The Kumbh Mela, now on, is by far the largest gathering of faith anywhere in the world. It is celebrated when the planet Jupiter enters the zodiac sign of Aquarius (kumbh), attracting the faithful from all over India and beyond to the banks of the Ganga, mainly in Haridwar.
Its origin is found in the mythical churning of the ocean, undertaken jointly by the gods and demons for amrita (nectar) on the understanding of sharing it equally.
However, when the kumbh (pot) containing the amrita appeared, a fight ensued. For 12 days and 12 nights (equivalent to 12 human years), the gods and demons fought in the sky for the pot of amrita. It is believed that during the battle, Lord Vishnu flew away with the elixir. In the course of the battle, drops of amrita fell at four places on earth at Prayag, Haridwar, Ujjain and Nashik, and that is where the Kumbh Mela is observed every 12 years.
Like any other such religious event in the world, apart from faith, a lot of colour and pageantry is associated with the Kumbh. A large number of foreigners too come to witness the event for it is an occasion when various orders of Sadhus come out of their Himalayan caves to take the ritual bath in the holy Ganga.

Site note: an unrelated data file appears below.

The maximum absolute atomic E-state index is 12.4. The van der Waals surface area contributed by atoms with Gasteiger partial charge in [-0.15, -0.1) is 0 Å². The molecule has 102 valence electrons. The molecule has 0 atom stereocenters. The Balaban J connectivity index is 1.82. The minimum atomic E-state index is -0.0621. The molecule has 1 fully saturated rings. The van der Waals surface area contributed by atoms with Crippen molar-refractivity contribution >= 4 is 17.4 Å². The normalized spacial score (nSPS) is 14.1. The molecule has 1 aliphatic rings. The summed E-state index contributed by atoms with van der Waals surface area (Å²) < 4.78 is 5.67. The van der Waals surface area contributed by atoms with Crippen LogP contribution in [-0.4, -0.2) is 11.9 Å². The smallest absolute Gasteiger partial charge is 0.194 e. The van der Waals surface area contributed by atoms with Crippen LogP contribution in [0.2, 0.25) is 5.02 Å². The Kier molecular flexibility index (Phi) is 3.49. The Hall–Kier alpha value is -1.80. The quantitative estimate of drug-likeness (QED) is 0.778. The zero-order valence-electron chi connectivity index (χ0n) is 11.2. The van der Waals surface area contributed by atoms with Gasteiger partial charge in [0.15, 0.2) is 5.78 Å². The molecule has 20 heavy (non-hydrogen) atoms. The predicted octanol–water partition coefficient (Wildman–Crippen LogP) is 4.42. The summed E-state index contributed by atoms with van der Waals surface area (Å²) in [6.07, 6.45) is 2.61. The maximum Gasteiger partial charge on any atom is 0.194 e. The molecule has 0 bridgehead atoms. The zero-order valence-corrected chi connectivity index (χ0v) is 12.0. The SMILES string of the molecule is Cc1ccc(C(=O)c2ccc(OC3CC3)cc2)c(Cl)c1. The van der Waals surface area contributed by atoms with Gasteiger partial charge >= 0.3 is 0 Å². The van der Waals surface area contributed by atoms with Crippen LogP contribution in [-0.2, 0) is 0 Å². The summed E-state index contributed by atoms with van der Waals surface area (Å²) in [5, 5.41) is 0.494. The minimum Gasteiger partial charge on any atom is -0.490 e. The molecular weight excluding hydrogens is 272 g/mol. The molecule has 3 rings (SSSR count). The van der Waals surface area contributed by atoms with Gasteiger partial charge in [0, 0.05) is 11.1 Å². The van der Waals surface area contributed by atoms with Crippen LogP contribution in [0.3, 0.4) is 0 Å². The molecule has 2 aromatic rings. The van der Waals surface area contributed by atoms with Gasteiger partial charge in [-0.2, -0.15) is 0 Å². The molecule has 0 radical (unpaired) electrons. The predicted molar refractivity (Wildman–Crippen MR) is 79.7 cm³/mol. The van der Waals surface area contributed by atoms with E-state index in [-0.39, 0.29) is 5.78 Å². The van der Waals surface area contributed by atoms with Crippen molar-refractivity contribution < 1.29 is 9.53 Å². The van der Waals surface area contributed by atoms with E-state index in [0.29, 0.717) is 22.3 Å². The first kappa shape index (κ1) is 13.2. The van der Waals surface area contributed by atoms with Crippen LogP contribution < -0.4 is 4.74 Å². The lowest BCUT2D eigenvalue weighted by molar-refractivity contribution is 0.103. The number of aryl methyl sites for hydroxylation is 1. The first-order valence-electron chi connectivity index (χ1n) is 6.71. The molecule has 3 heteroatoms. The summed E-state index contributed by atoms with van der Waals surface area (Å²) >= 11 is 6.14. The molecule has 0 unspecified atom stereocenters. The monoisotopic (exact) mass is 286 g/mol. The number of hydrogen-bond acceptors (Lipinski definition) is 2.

The number of pilgrims swells to millions when Naga Sadhus and ascetics of the Juna and Dasnamai Akaharas (orders) come for the ritual bath. They traditionally enjoy certain privileges like exclusive access to the river on auspicious days marked for shahai snan (grand bath), occasionally leading to clashes for precedence over each other.
It is a great spectacle to watch these sadhus go in a procession for the snan, for a dip in the holy waters is believed to be rejuvenating. On several occasions, the scramble for being the first to take the bath on auspicious days has caused stampedes, leading to loss of lives. But that is okay because the faithful believe that those who die during the Kumbh go straight to heaven!